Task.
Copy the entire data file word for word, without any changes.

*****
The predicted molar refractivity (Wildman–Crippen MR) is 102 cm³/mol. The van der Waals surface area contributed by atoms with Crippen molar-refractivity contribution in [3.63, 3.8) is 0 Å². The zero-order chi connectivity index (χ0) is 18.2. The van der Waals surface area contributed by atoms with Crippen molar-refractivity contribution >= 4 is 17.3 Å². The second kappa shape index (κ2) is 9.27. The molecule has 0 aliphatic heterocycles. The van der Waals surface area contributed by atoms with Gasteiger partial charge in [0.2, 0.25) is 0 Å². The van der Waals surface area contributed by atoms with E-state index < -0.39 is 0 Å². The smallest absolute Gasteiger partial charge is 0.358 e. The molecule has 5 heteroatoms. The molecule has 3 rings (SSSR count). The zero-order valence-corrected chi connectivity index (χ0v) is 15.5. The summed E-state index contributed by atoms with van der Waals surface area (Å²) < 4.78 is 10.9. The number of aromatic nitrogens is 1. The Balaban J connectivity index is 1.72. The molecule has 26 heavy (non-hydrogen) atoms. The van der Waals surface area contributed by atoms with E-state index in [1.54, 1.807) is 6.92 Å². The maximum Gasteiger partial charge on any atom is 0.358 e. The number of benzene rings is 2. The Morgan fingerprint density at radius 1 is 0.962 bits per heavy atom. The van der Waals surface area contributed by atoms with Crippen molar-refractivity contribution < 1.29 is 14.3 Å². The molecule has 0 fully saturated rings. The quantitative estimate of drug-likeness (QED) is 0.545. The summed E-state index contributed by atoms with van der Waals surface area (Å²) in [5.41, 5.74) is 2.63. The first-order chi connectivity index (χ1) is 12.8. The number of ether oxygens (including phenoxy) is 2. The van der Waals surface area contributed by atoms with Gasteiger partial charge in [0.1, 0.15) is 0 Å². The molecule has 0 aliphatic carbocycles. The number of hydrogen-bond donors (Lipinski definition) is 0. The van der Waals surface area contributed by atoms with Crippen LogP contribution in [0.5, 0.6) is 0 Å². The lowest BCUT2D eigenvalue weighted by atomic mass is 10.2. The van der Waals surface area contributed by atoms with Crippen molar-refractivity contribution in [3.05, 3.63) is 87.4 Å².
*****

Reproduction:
The predicted molar refractivity (Wildman–Crippen MR) is 102 cm³/mol. The van der Waals surface area contributed by atoms with Crippen molar-refractivity contribution in [3.63, 3.8) is 0 Å². The zero-order chi connectivity index (χ0) is 18.2. The van der Waals surface area contributed by atoms with Crippen molar-refractivity contribution >= 4 is 17.3 Å². The second kappa shape index (κ2) is 9.27. The molecule has 0 aliphatic heterocycles. The van der Waals surface area contributed by atoms with Gasteiger partial charge in [0.2, 0.25) is 0 Å². The van der Waals surface area contributed by atoms with E-state index < -0.39 is 0 Å². The smallest absolute Gasteiger partial charge is 0.358 e. The molecule has 5 heteroatoms. The molecule has 3 rings (SSSR count). The zero-order valence-corrected chi connectivity index (χ0v) is 15.5. The summed E-state index contributed by atoms with van der Waals surface area (Å²) < 4.78 is 10.9. The number of aromatic nitrogens is 1. The Balaban J connectivity index is 1.72. The molecule has 26 heavy (non-hydrogen) atoms. The van der Waals surface area contributed by atoms with E-state index in [1.54, 1.807) is 6.92 Å². The maximum Gasteiger partial charge on any atom is 0.358 e. The number of benzene rings is 2. The Morgan fingerprint density at radius 1 is 0.962 bits per heavy atom. The van der Waals surface area contributed by atoms with Crippen molar-refractivity contribution < 1.29 is 14.3 Å². The molecule has 0 fully saturated rings. The quantitative estimate of drug-likeness (QED) is 0.545. The summed E-state index contributed by atoms with van der Waals surface area (Å²) in [5.41, 5.74) is 2.63. The first-order chi connectivity index (χ1) is 12.8. The number of ether oxygens (including phenoxy) is 2. The van der Waals surface area contributed by atoms with Gasteiger partial charge in [0.1, 0.15) is 0 Å². The molecule has 0 aliphatic carbocycles. The number of hydrogen-bond donors (Lipinski definition) is 0. The van der Waals surface area contributed by atoms with Crippen LogP contribution in [0.5, 0.6) is 0 Å². The lowest BCUT2D eigenvalue weighted by atomic mass is 10.2. The van der Waals surface area contributed by atoms with Crippen molar-refractivity contribution in [3.05, 3.63) is 87.4 Å².